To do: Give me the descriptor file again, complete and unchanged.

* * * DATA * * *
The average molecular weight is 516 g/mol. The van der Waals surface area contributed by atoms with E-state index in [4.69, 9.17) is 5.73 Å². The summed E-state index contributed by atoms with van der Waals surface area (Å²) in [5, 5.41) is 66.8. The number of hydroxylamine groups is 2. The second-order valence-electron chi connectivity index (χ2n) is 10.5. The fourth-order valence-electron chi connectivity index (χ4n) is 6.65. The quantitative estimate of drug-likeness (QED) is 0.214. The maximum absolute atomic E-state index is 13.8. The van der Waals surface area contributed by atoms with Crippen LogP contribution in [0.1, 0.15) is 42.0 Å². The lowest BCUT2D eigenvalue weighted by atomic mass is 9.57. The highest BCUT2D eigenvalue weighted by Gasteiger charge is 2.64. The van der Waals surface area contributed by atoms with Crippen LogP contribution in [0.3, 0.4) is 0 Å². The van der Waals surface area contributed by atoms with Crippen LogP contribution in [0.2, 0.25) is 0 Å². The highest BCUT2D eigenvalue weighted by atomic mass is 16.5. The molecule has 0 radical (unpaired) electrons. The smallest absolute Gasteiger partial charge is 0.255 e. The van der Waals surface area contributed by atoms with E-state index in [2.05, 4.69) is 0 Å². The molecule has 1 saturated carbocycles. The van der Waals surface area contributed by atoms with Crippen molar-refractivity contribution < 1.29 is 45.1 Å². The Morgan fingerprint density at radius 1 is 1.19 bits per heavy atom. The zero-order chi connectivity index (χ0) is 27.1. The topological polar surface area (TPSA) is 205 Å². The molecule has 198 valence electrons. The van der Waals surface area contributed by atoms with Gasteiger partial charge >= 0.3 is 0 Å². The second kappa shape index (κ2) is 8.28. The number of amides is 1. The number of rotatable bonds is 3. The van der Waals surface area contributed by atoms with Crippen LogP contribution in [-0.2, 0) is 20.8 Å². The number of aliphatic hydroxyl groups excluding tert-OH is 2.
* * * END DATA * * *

The average molecular weight is 516 g/mol. The van der Waals surface area contributed by atoms with E-state index in [4.69, 9.17) is 5.73 Å². The summed E-state index contributed by atoms with van der Waals surface area (Å²) in [5, 5.41) is 66.8. The number of hydroxylamine groups is 2. The second-order valence-electron chi connectivity index (χ2n) is 10.5. The fourth-order valence-electron chi connectivity index (χ4n) is 6.65. The quantitative estimate of drug-likeness (QED) is 0.214. The maximum absolute atomic E-state index is 13.8. The van der Waals surface area contributed by atoms with Crippen LogP contribution in [0.1, 0.15) is 42.0 Å². The lowest BCUT2D eigenvalue weighted by atomic mass is 9.57. The highest BCUT2D eigenvalue weighted by Gasteiger charge is 2.64. The van der Waals surface area contributed by atoms with Crippen LogP contribution in [0.3, 0.4) is 0 Å². The van der Waals surface area contributed by atoms with Crippen LogP contribution in [0.2, 0.25) is 0 Å². The highest BCUT2D eigenvalue weighted by atomic mass is 16.5. The molecule has 0 radical (unpaired) electrons. The smallest absolute Gasteiger partial charge is 0.255 e. The van der Waals surface area contributed by atoms with E-state index in [2.05, 4.69) is 0 Å². The molecule has 1 saturated carbocycles. The van der Waals surface area contributed by atoms with Crippen molar-refractivity contribution < 1.29 is 45.1 Å². The Morgan fingerprint density at radius 1 is 1.19 bits per heavy atom. The zero-order chi connectivity index (χ0) is 27.1. The topological polar surface area (TPSA) is 205 Å². The molecule has 198 valence electrons. The van der Waals surface area contributed by atoms with Gasteiger partial charge >= 0.3 is 0 Å². The second kappa shape index (κ2) is 8.28. The number of amides is 1. The number of rotatable bonds is 3. The van der Waals surface area contributed by atoms with Crippen LogP contribution in [-0.2, 0) is 20.8 Å². The number of aliphatic hydroxyl groups excluding tert-OH is 2.